> SUBSCRIBE FOR FREE! 

Dr. Richard Curtin, Ph.D., of the University of Michigan, believes RV shipments will reach a new 25-year high this year despite high gas prices and expectations of higher interest rates.
Curtin, director of the Survey of Consumers at the university, is forecasting that 347,800 motorhomes and towable RVs will be shipped from manufacturers to dealers in 2004, which would represent an 8.4% increase over last year’s total of 320,800.
Curtin’s latest forecast, presented recently to the Recreation Vehicle Industry Association (RVIA), suggests a slight cooling off of the RV market during the second half of this year, after it grew at a torrid pace, at least during the first four months of this year. Year to date through April 30, total RV shipments were up 19.6% to 128,600 units, compared with 107,500 in the first four months of 2003.
The wholesale and retail markets for RVs were relatively weak during the first five months of 2003 because of consumer worries about the war in Iraq.
The years 2003 and 1999 were the two best for the RV industry in the last 25 years, so an 8.4% increase in 2004 versus 2003 would still be a significant accomplishment.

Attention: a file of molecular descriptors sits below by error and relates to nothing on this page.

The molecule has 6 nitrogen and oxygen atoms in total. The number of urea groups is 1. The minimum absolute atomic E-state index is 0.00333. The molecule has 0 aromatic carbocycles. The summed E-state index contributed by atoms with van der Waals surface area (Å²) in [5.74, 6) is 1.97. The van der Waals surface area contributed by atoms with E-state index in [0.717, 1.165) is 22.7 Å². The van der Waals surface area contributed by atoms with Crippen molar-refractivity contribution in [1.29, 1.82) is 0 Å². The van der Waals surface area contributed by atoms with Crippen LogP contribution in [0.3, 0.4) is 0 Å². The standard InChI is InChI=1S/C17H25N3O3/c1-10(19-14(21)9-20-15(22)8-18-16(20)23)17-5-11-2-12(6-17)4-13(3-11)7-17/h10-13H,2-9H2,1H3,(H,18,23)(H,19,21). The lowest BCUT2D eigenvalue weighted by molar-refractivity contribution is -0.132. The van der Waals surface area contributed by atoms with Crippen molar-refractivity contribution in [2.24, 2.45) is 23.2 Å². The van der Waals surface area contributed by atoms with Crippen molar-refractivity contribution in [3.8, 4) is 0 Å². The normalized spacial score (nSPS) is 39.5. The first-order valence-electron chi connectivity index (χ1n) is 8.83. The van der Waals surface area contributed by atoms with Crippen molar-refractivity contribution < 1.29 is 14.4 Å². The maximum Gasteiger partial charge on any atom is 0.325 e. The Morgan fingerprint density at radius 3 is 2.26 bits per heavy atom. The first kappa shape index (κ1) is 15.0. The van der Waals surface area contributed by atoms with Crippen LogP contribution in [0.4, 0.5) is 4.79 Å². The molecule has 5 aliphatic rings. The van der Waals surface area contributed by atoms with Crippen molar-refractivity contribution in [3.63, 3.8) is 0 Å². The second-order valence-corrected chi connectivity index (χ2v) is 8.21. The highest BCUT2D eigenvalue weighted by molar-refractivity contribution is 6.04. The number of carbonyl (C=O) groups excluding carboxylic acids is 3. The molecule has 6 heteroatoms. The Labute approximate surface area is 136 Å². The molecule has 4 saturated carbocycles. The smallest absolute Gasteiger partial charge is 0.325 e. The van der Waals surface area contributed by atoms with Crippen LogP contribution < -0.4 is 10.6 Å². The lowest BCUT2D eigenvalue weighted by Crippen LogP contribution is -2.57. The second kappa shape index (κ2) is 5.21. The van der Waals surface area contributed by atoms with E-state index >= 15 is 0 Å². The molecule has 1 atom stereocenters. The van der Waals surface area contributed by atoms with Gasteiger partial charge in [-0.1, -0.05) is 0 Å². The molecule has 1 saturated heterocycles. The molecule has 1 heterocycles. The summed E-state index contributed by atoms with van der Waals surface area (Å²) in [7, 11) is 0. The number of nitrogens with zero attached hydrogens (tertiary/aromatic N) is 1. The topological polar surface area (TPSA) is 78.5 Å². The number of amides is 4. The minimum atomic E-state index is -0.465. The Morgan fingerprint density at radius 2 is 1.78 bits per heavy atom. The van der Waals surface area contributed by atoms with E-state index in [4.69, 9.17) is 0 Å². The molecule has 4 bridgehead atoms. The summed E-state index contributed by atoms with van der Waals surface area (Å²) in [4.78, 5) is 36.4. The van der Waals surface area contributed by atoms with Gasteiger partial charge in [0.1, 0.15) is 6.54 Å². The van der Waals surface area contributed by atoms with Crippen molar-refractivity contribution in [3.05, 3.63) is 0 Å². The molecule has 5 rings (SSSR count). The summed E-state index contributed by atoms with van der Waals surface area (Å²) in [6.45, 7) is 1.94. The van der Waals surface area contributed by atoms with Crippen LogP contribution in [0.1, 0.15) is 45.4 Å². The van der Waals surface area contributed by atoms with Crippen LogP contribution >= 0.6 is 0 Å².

“The positive outlook for RV shipments is due to renewed growth in employment and low interest rates,” wrote Curtin, economic consultant ot the RVIA. “While interest rates are expected to rise, they will remain at comparatively low levels through the end of 2004.
“Higher gas prices will lower disposable incomes,” Curtin continued. “But most consumers expect the spike in gas prices will be reversed. Without supply disruptions, consumers are unlikely to forego their plans to purchase an RV.”
For 2005, Curtin is forecasting the RV wholesale market will pull back slightly to around 320,000 units shipped, an amount approximating the delivery totals for 1999 and 2003.
“Increases in interest rates will have a greater impact on RV shipments in 2005,” he said, “but even then the size of the impact will be relatively small due to the offsetting impact of strong job gains as well as increases in wages.”
Here are more details of Curtin’s forecast:
• Travel-trailer shipments will increase to 152,000 units this year, compared with 139,800 units in 2003, before declining to 144,700 units in 2005.
• Fifth-wheel shipments will increase to 84,900 units this year, from 74,600 last year, before decreasing to 78,900 in 2005.
• Folding-camper deliveries will decline to 32,000 units this year, versus 35,700 last year, and will slip even lower in 2005 to 25,800.
• Truck-camper shipments will increase to 9,200 units this year, compared with 8,800 in 2003, but will decline to 8,000 units in 2005.
• Class A motorhome shipments will increase to 45,500 units this year, from 41,500 last year, before declining to 41,300 in 2005.
• Class B motorhome deliveries will inch up to 2,200 units this year, versus 2,100 in 2003, before declining to 1,900 in 2005.
• Class C motorhome shipments will increase to 22,000 units this year, from 18,300 last year, before slipping down to 19,700 in 2005.